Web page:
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Why are there so many animals in AI videos?

Why are there so many animals in AI videos?

ILast week, Open AI, a company specializing in artificial intelligence, presented the new program Sora. After ChatGPT and DALL-E, which generate images and text, Sora is supposed to generate complex videos from text prompts. Sora's announcement comes just weeks after Google unveiled its Lumiere text-to-video conversion program.

Access to Sora and Lumiere is still very limited, so conversations about the program are based primarily on the 48 sample videos posted by Open AI as well as associated claims. The videos, some of them impressive, show kites flying through the forest like a flock of birds, or close-up images of animals.

The selection of published claims and videos is interesting because it illustrates the global claim that Open AI makes: videos from Japan, Chinese New Year, a general view of Santorini, and a drone view of the California coast. Sora even transcends time and produces animated images of a gold rush in California or a street scene in Lagos in the year 2056. There are also some videos with AI surrealism, such as a man reading while sitting on a cloud or sharks walking through a cloud. Swimming streets of New York.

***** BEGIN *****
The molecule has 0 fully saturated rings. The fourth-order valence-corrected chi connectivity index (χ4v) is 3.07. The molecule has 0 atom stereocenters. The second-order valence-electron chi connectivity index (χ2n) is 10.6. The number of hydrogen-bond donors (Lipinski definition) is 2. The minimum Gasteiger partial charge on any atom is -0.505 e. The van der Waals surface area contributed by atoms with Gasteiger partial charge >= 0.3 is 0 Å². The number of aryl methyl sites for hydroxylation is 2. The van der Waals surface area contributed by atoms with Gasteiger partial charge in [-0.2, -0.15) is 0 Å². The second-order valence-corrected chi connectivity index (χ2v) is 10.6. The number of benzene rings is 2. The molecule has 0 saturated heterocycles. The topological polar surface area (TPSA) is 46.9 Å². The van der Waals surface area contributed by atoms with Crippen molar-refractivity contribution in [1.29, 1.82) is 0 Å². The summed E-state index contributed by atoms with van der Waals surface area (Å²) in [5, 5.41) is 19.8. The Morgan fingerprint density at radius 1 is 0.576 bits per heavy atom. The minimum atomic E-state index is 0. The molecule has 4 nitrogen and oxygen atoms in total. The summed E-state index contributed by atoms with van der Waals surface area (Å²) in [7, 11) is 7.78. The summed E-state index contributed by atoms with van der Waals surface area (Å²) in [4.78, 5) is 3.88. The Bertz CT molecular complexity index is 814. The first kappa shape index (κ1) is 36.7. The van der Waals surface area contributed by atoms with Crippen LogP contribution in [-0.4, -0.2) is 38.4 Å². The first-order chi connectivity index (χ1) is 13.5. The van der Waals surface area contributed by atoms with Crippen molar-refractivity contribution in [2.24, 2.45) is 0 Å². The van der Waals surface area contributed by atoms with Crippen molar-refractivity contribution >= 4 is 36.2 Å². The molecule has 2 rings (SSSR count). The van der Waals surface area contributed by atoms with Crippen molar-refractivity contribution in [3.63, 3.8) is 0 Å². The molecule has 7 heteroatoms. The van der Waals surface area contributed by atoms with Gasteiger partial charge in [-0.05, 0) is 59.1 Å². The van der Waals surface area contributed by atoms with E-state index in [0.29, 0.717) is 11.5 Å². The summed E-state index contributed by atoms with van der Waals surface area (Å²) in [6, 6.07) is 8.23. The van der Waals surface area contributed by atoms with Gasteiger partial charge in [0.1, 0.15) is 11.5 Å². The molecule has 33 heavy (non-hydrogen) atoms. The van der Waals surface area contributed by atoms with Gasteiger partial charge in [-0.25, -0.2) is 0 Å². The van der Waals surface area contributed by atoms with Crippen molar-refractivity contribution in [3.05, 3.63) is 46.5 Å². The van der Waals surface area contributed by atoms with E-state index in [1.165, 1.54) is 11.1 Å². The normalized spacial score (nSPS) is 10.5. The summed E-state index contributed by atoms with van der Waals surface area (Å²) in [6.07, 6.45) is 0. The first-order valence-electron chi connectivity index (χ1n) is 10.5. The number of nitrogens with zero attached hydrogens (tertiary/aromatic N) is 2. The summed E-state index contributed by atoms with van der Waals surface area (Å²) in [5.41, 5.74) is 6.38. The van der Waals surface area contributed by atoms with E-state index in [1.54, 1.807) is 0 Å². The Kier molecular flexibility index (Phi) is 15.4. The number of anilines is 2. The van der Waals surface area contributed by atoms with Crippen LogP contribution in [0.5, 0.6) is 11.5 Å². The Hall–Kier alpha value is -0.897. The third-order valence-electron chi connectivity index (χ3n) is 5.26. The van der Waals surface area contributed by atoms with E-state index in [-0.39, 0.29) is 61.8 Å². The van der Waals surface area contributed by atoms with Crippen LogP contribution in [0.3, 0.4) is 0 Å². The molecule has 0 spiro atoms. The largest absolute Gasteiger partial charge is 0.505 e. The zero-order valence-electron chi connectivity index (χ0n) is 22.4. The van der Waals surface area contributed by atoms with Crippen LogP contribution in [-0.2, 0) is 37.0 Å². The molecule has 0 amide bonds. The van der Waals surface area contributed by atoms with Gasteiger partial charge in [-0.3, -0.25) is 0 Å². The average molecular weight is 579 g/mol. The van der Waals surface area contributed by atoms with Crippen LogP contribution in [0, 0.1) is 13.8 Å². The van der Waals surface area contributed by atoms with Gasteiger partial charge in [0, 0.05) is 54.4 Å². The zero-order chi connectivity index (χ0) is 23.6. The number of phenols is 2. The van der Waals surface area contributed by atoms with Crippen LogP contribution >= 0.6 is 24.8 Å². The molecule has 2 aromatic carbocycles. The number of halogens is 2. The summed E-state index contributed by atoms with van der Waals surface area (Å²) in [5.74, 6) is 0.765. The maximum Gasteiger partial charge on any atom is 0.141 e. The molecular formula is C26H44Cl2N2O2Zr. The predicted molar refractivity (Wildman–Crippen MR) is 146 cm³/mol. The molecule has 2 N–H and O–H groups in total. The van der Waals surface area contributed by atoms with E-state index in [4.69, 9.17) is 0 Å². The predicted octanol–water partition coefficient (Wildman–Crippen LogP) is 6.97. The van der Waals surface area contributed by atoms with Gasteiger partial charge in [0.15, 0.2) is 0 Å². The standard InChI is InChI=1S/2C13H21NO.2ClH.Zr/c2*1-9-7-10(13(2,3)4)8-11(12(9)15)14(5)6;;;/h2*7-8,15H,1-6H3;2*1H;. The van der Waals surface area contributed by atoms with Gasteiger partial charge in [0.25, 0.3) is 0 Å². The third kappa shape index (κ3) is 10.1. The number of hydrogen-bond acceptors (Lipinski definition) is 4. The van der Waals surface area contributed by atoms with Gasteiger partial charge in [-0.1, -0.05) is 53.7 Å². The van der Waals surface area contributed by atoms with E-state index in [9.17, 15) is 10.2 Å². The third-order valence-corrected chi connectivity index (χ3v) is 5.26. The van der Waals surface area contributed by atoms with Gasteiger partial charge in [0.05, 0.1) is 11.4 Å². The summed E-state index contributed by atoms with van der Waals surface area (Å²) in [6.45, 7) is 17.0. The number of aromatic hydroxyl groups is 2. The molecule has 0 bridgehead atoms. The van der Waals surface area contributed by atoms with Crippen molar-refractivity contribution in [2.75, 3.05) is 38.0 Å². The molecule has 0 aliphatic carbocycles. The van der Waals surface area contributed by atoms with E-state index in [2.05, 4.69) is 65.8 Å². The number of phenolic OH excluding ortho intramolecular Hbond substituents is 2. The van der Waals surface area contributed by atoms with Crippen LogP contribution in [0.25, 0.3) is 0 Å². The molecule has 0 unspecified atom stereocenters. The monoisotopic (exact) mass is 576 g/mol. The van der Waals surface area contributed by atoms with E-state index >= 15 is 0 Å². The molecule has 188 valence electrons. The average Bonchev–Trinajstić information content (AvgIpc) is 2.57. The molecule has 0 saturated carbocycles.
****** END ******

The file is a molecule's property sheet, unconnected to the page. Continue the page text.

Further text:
Google's Lumiere also focuses on nature shots, landscapes, underwater scenes, steam locomotives, and sailing ships. Software companies particularly like to feature images of animals, often featuring dogs and other cute, furry animals in particular. Also because animating fur is difficult and convincing animal videos can demonstrate the software's capabilities. Above all, bugs in animal recordings don't look as scary as they do in videos with humans. One, for example, shows a pack of wolf pups frolicking around, their number constantly changing as they move as the animals turn to each other.

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A video like this with a group of people would be horror movie quality. The laughing grandmother in front of her birthday cake in Sora's video looks like a robot and produces horror effects similar to the distorted human limbs in computer-generated images a few years ago.